Sunday, 21 November 2021

Elizabeth Strout, Oh William!

I have read most of Elizabeth Strout, most of Jane Gardam, some Elizabeth Taylor, these intricate, domestic women in their recessive worlds, their talking tone, their willingness to tell and their ability to avoid telling. Sometimes this is just what I need.

I read Oh William! by Elizabeth Strout this week. Every few pages there's a long moment during which Lucy Barton, Elizabeth Strout's familiar, talks to us from the page — 'Oh, I cannot say any more right now'. Or:

But I have always remembered that. At the time I thought, Well, at least he is being honest.

But we had these surprises and disappointments with each other, is what I mean.

Social understanding, intimacy real or imagined—what does it matter—social observation, the pools and sharps of our history with each other, Elizabeth Strout is insistent. I don't often want to be this clearly in any world, invented or otherwise. I don't want to be in our culture of domesticity and lineage. Of the blood. The platitudes. The parentage. The losses.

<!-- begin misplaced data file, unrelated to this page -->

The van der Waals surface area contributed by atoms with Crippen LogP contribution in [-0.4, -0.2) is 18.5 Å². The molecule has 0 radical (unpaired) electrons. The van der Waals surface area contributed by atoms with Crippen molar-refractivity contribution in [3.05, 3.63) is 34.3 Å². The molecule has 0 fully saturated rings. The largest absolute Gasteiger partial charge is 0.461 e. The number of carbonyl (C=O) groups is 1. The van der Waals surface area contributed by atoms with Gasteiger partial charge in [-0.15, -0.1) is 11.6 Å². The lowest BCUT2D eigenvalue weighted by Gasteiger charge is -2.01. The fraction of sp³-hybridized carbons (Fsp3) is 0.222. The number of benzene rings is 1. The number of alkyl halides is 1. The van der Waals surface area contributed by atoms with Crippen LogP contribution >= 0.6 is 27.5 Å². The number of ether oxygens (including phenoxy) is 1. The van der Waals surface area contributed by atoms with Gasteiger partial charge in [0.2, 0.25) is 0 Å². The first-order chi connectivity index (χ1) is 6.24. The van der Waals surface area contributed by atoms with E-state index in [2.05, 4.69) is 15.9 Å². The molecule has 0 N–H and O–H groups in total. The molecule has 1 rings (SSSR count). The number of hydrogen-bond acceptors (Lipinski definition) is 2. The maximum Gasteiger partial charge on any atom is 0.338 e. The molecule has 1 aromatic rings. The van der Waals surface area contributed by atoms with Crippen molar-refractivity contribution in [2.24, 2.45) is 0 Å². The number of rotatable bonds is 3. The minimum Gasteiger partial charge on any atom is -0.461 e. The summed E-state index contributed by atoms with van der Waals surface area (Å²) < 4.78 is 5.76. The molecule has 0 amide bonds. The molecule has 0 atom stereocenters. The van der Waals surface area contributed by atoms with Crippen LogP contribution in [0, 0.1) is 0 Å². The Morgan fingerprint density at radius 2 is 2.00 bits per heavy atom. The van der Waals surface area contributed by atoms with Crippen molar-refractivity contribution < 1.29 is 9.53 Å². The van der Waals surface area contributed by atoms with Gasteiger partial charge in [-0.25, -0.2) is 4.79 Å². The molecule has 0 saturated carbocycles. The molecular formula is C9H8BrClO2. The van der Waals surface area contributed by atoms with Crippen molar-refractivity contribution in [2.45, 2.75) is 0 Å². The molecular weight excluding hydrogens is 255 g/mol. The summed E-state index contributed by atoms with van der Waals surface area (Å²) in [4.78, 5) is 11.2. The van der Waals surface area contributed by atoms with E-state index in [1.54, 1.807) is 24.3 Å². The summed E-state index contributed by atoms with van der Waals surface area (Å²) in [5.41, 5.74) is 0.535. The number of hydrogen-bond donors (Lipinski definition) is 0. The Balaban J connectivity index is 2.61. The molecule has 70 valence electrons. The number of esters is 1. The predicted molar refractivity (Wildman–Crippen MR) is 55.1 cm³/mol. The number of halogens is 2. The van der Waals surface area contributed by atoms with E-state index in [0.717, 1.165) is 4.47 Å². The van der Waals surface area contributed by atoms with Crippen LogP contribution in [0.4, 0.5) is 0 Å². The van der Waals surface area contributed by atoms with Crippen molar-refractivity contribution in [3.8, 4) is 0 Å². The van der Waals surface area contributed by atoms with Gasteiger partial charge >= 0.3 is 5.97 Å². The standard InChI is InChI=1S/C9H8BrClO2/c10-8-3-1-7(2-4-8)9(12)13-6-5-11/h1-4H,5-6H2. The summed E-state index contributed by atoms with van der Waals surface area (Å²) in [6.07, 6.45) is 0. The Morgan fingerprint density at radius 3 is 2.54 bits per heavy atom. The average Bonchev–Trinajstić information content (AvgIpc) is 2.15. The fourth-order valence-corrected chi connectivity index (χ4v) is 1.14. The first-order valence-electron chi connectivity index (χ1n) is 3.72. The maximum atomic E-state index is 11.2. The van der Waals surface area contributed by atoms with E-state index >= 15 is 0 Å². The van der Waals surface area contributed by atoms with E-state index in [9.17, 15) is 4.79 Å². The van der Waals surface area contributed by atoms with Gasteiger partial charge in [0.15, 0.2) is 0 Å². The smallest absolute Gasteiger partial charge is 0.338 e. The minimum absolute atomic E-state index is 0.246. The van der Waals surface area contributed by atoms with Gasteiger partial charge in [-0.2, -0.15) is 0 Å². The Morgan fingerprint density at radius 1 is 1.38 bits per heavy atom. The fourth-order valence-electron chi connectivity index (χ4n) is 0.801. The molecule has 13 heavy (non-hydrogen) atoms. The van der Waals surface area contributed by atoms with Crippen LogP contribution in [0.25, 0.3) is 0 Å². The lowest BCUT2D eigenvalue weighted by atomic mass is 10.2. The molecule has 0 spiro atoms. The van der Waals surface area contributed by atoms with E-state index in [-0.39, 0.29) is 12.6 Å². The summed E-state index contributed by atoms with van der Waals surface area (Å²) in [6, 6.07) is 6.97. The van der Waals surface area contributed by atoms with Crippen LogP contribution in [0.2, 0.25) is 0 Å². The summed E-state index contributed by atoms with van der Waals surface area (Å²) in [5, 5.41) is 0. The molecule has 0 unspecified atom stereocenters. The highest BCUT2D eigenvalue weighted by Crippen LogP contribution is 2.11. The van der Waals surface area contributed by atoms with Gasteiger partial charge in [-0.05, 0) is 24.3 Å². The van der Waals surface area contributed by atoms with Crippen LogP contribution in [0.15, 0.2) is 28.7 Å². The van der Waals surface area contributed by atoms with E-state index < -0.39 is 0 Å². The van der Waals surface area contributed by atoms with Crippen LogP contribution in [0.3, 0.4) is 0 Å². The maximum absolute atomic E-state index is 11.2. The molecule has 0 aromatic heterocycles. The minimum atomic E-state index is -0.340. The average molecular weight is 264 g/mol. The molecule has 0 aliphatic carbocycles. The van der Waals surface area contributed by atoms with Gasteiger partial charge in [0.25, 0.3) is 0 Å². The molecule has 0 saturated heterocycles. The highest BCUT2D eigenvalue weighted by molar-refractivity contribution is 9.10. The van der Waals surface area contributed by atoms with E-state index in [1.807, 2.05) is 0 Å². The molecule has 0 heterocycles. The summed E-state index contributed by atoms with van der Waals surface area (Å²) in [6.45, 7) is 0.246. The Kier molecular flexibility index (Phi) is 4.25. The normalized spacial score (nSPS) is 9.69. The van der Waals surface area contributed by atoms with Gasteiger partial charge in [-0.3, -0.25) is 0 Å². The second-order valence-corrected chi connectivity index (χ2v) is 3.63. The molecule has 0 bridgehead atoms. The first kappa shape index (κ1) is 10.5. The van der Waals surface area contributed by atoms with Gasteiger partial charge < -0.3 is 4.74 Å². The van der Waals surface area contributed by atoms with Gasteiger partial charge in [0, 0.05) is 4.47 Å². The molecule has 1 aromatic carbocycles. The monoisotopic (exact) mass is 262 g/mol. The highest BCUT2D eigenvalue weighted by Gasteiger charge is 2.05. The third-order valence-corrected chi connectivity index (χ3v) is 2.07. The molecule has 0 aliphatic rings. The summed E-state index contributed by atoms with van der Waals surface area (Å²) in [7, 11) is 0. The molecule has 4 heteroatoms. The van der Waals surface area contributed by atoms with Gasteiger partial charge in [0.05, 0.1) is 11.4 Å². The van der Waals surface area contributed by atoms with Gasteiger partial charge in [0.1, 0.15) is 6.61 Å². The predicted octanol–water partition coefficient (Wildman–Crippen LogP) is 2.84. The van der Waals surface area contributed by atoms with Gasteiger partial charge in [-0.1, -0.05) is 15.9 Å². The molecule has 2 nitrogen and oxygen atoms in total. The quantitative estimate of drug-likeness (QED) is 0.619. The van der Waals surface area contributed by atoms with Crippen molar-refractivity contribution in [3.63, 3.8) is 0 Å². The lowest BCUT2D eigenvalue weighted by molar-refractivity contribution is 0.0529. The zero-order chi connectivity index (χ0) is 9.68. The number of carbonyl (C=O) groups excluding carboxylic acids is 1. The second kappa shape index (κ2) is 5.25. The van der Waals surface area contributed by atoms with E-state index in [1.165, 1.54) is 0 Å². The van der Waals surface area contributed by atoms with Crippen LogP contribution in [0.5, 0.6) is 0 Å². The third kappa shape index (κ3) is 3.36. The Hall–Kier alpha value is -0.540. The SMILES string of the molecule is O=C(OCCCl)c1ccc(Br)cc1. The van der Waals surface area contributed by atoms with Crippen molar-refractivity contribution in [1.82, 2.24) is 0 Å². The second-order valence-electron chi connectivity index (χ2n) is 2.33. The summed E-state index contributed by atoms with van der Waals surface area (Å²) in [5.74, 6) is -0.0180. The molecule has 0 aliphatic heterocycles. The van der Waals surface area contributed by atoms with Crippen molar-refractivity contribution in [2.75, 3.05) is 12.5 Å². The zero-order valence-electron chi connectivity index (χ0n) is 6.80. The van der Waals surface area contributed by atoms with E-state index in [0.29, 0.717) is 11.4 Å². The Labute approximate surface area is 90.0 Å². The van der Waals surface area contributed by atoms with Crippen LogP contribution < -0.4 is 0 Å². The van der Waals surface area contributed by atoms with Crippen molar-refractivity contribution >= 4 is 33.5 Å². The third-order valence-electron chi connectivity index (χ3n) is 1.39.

Oh, to panic!

Elizabeth Strout has the art of slowly ravelling our lives in full view of each other.  

I could read Jane Gardam next, for the English version. Though Elizabeth Strout is English enough, Puritan. Gardam and Strout are a fine pair. They could sell groceries or mend shoes. 

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